"Look, it's no big deal," Sara muttered and tried to brush past her, but the detective held her ground, blocking her with her body.

"Yes it is, Sara! You can't just wander off on your own and put yourself in danger."

They stood toe-to-toe now, both too stubborn to give in. The CSI's voice was brittle as she said, "I don't need someone to tell me how to do my job."

"I'm not telling you what to do! But if something happened to you…I'm just concerned, that's all." Her blue eyes fixed desperately on Sara, trying to convey an unspoken message.

"Really?" For once Sara's sarcasm failed her, as she fell headlong into the detective's intense, sincere gaze. Then she recovered her wits and commented, "I didn't think you cared, now that you're not a CSI anymore."

"Dammit Sara, you know that's not true!"

Sara lifted her chin defiantly. "Prove it, then."

Sofia opened her mouth, then shut it. Frustrated and at a loss for words, she reached out and grabbed Sara by the shoulders. Before either of them knew it, the blonde's lips were on Sara's. The kiss was hard and far from smooth, but surprised them both with its sweetness. Sofia pulled away as soon as her mind caught up to her actions, and she rocked back as if the CSI had slapped her.

"I'm so sorry. I—I didn't mean to lose control like that. I just, uh…shit."

For a long moment Sara just stood there, eyebrows drawn together in confusion, bloody bagged knife still in hand. Then her observant eye took in Sofia's blush, the uncharacteristic nervousness in her posture, and the redness of her lips, mirrored by Sara's own warm cheeks and racing pulse. She smiled slowly.

"It's okay, Sofia. I don't mind," she said. Then her tone turned mischievous.

"That's some pretty convincing evidence, but I don't know if it'll stand up in court. If you really want to persuade me, I think you'll have to take me out to lunch or something, maybe conduct some repeat experiments." She winked and picked up her kit. It was the first time in Sofia's memory, since her arrival in Las Vegas, that Sara had flirted with her…and really meant it.

"Shall we head back?" With that, Sara turned and started walking out of the alley, leaving behind one very stunned detective.

The first time Sofia asked Sara out was about five hours later, when she invited her to breakfast after shift. It had taken her that long to recover from the shock and marshal her courage.

Unfortunately Nick overheard the invitation and took it to mean a team breakfast. They wound up bringing Nick, Greg, Jim Brass, and Catherine to the restaurant, and Sara had to content herself with sitting next to Sofia in the booth and "accidentally" touching her hand or shoulder every now and then. The rest of the team was oblivious, although Greg did remark on the fact that the detective's cheeks were rather red.

"Oh, yeah, it's just kinda hot in here," she replied.

"I'll say," Sara murmured, only loud enough for the blonde to hear.

Sofia turned even redder during dessert, when Sara brushed her fingers lightly up and down the detective's jeans-clad thigh beneath the table. But she made up for the teasing after breakfast, with a long make-out session in Sofia's car that left them both breathless and dazed.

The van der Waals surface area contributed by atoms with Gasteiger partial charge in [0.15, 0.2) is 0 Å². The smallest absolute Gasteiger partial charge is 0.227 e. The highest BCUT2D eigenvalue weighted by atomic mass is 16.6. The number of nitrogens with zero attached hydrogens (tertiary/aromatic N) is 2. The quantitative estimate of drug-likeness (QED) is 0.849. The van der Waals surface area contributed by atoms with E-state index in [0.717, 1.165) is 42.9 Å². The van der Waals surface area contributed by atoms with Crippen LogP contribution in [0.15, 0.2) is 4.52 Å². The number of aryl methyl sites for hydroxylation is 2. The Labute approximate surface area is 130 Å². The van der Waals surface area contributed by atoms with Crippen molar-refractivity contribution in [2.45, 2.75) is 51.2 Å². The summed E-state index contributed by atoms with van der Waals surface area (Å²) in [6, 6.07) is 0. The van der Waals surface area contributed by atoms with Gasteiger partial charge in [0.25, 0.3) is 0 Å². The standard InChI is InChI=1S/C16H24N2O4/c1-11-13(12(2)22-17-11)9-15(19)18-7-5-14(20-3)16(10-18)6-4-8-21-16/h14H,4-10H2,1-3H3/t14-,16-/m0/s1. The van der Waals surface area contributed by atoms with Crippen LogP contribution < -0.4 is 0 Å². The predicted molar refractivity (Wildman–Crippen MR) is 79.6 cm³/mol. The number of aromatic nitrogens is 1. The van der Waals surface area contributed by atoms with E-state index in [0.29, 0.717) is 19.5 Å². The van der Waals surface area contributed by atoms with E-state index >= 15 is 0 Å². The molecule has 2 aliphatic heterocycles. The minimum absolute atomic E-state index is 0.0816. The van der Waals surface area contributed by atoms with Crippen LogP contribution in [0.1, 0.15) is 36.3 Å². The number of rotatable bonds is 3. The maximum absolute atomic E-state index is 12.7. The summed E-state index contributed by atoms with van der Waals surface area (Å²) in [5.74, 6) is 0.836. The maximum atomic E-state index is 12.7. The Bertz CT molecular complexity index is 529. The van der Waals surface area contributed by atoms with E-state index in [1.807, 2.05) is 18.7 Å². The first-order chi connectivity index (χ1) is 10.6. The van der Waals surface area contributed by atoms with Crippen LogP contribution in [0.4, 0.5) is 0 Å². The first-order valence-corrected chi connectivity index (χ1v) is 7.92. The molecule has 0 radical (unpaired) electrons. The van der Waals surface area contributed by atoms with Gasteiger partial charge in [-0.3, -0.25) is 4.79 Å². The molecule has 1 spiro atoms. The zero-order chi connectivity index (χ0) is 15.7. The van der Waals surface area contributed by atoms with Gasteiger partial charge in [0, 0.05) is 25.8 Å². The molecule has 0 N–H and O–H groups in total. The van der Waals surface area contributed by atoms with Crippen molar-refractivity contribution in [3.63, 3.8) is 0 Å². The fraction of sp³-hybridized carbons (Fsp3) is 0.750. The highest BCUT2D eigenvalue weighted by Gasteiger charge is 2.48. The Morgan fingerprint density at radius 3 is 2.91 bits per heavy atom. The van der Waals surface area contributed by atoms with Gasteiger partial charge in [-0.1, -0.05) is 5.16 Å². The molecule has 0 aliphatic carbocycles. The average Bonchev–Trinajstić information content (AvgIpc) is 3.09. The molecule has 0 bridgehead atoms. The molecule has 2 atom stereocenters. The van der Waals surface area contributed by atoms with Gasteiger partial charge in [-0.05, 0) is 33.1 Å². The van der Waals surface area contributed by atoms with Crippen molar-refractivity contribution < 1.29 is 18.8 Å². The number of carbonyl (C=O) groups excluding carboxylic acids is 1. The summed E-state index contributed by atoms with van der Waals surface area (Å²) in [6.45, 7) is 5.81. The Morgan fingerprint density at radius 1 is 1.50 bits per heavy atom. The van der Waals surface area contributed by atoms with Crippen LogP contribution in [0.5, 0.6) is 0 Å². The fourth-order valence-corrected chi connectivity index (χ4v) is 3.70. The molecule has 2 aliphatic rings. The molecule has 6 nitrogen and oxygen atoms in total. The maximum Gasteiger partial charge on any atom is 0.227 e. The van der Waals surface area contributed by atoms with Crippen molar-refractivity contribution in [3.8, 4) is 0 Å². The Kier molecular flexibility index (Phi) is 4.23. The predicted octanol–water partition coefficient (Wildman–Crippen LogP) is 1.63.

"I know it's early, but do you want to…" Sofia started to ask.

"Yeah. Where?"

"My place?" the detective said. Then she remembered the take-out boxes and dirty laundry littering her bachelorette apartment. "Actually, how about yours?"

"Okay. I'll drive," Sara offered.

"No, it's all right—"

The brunette silenced her with a heated look. "I know all the shortcuts."

Without a word, Sofia handed her the keys.

The first time they made love, they were lucky to have made it as far as Sara's couch, and Sofia somehow managed to keep her socks on.

There were other priorities, however—namely, tugging Sara's shirt over her head while maintaining contact with her lips for as long as possible.

"You've done this before, haven't you?" Sofia asked as she felt the brunette's hands circle round her waist and cup her ass.

"Sex with a woman? A few times," breathed Sara as Sofia ran teasing fingers around a fabric-covered nipple. "You?"

The blonde murmured between kisses along Sara's collarbone and shoulder, pushing the bra straps out of the way. "I've mostly dated women since college."

"That means—" she nipped a particularly sensitive patch of skin, and Sara's breath caught for a moment, "--Warrick owes Greg ten bucks, then."

Sofia pulled away enough to look at her, raising an eyebrow in amusement. "They made a bet over whether I was gay?"

The brunette made an impatient noise and tugged her back, skimming her hands up Sofia's bare sides. "You had better odds than Catherine and Wendy."

"You weren't in the running?" Finally Sofia managed to get Sara's bra undone and tossed it somewhere in the direction of the coffee table.

"I threatened to shave off all of Greg's hair if he speculated about my sexuality." Sara bit her lower lip to stifle a moan as the blonde woman cupped her right breast, while her other hand drifted southward. "Sofia?"


"Will you stop talking and kiss me?"

Sofia complied, with vigor.

They made it to the bed in time for Sofia's first orgasm of the day and, after a few encores, eventually fell asleep with the rumpled sheets half-covering them. Sofia proceeded to hog the pillows, but Sara still slept better than she had in ages. Sunlight trickled over them from the blinds Sara had neglected to close, sparkling in Sofia's hair and slowly drying their sweat-slicked skin. While sleeping they both shifted until their legs were tangled together and Sara's head on Sofia's shoulder; Sara had never felt so safe before in her life.